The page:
By Jason Light
Aroldis Chapman has brought a lot of attention toward the Yankee bullpen, with descriptors like “dominant” and a “three-headed monster” being thrown around. But as good as Chapman and the other two stars of the pen have been, there are a few causes for concern about the scary-on-paper group.
Dellin Betances and Andrew Miller were truly outstanding last year out of the Yankee bullpen, with Miller living up to his $9 million annual salary and Betances following up a breakout 2014 season with an equally impressive 2015. Adam Warren, despite being continually yanked from the pen and into the starting rotation due to injuries and performance issues, posted an impressive 2.29 ERA and 4.11 strikeout-to-walk ratio last year in relief. Justin Wilson and rookie Chasen Shreve posted ERAs in the low threes, and the top part of the Yankee pen lived up to its dominant billing last year.
With five pitchers who posted seasons in the very good – elite ranges, how did the Yankees finish only 14th in bullpen ERA at 3.70? The simple answer is that for as good as the above five pitchers were, the remaining lot were absolutely abysmal:
The rest of the Yankee relievers in 2015 posted a 5.35 ERA, allowing 10 more home runs and nearly twice as many runs as the above five did – in 70 fewer innings. As a result, the team was forced to prop up the poor performance of the bullpen’s bottom half with the brilliance of Miller and Co. And with Adam Warren departing for Chicago and Justin Wilson being shipped off to Detroit, the Yankees just put a lot more stress on the top of that pen.
That stress could shift entirely to Betances, Miller, and Chapman next season. Despite a solid rookie season where he posted a sparkling 3.09 ERA, advanced stats suggest that Chasen Shreve is prime for a sophomore slump:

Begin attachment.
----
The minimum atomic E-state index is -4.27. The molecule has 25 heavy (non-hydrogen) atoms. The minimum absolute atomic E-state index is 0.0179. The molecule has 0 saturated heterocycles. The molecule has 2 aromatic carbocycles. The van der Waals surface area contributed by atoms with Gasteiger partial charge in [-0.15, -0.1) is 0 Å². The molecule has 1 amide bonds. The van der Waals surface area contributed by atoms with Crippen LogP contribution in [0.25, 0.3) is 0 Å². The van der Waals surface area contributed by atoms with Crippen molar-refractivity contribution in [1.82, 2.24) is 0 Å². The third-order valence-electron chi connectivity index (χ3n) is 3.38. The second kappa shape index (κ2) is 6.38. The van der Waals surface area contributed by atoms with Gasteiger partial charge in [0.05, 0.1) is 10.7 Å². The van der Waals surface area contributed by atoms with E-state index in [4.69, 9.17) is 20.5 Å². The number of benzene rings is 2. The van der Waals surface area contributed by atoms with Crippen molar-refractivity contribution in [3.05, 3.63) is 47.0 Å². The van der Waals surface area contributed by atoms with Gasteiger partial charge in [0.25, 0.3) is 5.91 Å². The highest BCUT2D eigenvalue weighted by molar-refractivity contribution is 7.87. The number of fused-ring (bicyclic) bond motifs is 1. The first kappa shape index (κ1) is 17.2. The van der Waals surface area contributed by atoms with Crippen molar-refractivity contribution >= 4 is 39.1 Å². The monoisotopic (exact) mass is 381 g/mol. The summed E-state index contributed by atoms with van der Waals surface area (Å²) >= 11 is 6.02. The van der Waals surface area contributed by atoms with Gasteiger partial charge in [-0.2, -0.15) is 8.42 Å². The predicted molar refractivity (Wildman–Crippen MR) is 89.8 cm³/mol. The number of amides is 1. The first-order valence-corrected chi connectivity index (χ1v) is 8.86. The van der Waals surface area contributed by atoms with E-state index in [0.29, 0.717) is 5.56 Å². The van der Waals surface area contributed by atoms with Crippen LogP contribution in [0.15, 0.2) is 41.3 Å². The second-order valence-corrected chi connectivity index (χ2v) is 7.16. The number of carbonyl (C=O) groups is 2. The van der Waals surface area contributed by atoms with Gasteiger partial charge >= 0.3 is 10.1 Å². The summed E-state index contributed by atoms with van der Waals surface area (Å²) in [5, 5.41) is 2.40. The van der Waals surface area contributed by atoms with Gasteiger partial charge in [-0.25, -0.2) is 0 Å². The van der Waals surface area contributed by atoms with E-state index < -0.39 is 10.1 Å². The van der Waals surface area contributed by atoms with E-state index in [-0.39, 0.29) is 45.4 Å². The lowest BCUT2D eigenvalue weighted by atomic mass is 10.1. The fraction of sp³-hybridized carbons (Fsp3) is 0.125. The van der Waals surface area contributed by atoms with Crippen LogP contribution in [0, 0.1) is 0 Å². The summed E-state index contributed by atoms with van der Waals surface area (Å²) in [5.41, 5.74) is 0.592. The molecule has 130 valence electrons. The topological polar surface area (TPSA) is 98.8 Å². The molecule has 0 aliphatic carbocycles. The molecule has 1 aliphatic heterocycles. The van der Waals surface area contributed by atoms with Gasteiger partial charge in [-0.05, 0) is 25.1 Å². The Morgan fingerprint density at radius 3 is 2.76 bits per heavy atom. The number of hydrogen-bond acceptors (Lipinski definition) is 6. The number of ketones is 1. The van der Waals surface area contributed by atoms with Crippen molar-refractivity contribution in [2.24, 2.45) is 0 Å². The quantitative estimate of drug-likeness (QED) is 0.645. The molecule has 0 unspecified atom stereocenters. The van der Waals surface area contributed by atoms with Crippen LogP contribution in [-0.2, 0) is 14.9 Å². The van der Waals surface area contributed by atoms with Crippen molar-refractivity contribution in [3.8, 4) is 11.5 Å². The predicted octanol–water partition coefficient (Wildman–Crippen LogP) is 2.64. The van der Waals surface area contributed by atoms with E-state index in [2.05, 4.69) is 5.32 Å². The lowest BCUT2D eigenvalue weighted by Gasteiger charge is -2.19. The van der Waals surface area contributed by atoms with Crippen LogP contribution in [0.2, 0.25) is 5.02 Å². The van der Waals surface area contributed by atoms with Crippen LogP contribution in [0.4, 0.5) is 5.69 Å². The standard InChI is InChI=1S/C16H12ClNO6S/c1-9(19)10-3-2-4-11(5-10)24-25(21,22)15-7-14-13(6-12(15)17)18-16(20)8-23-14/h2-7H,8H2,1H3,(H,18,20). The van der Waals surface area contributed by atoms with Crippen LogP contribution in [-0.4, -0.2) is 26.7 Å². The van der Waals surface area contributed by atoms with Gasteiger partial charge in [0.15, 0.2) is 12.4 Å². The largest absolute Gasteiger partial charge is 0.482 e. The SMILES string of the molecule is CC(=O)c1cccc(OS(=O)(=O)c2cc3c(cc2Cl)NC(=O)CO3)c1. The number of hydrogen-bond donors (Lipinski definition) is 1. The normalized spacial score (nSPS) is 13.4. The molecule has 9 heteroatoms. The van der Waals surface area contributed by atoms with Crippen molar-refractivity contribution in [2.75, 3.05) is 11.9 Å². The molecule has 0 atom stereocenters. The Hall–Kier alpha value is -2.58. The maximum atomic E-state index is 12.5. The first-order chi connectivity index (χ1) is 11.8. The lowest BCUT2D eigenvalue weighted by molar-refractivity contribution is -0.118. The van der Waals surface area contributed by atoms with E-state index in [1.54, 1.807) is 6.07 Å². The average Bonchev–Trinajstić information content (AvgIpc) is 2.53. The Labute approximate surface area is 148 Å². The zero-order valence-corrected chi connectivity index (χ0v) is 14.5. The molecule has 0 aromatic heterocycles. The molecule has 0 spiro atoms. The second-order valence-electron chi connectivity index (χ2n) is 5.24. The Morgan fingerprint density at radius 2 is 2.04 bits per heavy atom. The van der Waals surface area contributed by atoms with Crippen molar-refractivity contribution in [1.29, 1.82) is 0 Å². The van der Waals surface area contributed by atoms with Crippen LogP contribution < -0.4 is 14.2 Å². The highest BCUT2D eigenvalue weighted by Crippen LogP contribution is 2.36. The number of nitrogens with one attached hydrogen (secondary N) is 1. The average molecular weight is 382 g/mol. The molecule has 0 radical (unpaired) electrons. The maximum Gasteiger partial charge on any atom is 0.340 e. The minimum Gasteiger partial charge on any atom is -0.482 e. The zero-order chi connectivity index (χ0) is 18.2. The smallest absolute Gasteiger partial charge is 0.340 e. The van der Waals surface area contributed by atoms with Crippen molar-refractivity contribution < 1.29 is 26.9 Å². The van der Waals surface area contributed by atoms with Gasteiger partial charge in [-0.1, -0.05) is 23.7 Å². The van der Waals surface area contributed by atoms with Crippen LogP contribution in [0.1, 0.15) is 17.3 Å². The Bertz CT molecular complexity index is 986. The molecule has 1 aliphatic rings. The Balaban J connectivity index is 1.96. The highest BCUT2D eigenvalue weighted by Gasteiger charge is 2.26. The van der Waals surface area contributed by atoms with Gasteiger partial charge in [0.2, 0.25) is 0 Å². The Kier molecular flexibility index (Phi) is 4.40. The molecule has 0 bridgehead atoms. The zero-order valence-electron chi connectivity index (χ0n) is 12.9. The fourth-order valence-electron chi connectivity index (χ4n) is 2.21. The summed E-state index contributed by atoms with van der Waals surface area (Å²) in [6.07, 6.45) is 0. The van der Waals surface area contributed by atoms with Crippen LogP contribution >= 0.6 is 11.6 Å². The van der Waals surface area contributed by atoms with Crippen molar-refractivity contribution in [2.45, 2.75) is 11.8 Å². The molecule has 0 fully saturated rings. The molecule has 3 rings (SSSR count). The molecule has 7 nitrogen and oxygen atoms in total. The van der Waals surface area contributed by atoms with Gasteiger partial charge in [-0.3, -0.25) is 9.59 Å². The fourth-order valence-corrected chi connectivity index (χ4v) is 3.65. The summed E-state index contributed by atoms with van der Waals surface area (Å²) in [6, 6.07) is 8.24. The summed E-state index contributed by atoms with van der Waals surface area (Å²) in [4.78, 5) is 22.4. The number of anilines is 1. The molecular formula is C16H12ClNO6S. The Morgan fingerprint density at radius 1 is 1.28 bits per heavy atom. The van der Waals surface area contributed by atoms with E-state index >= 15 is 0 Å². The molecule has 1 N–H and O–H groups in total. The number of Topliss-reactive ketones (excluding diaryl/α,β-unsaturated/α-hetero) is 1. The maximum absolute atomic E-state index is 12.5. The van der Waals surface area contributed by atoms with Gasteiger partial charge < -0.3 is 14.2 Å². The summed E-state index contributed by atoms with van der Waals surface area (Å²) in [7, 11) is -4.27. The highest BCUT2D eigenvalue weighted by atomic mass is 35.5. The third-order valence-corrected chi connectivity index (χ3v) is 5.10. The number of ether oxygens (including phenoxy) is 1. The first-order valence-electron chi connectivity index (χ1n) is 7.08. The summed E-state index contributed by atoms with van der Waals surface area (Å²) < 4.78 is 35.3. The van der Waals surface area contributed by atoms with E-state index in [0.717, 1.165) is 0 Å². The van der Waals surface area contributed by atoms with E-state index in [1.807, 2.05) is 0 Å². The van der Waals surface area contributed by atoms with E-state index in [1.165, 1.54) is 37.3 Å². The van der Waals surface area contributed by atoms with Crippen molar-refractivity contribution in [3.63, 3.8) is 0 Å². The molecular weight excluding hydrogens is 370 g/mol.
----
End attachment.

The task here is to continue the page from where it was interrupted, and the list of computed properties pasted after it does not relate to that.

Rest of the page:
Shreve’s high WHIP, coupled with a low batting average on balls in play and a fielding-independent pitching statistic almost a full two points higher than his ERA all seem to suggest that Shreve was lucky to avoid ending the season with a much higher earned run average. The kid is 24 years old with plenty of talent, but his impressive rookie season may have set him up for a decline in 2016.
With these issues in mind, the Yankees sought out an elite fireman to bolster the pen. With Chapman, they clearly found their man:
Chapman has consistently put up elite numbers throughout his career, and although his walks per nine innings and hits surrendered per nine innings snuck up toward career highs, he still posted an elite ERA and an impressive season. The most intimidating part about Chapman is his age – at only 27 years old, the dominant flamethrower possibly hasn’t even reached his prime yet.
The question isn’t about whether Chapman is talented – he clearly is – but whether this talent is enough to overcome New York’s shortcomings. In the best case scenario for New York, Betances and Miller lead a bridge to Chapman, turning games into a season-long six inning affair. Worst case scenario is that Chapman gets suspended for domestic violence abuses, and the latter two heads of the three-headed monster are unable to overcome a shaky bullpen and a shaky rotation as the Yankees settle for another season of mediocrity.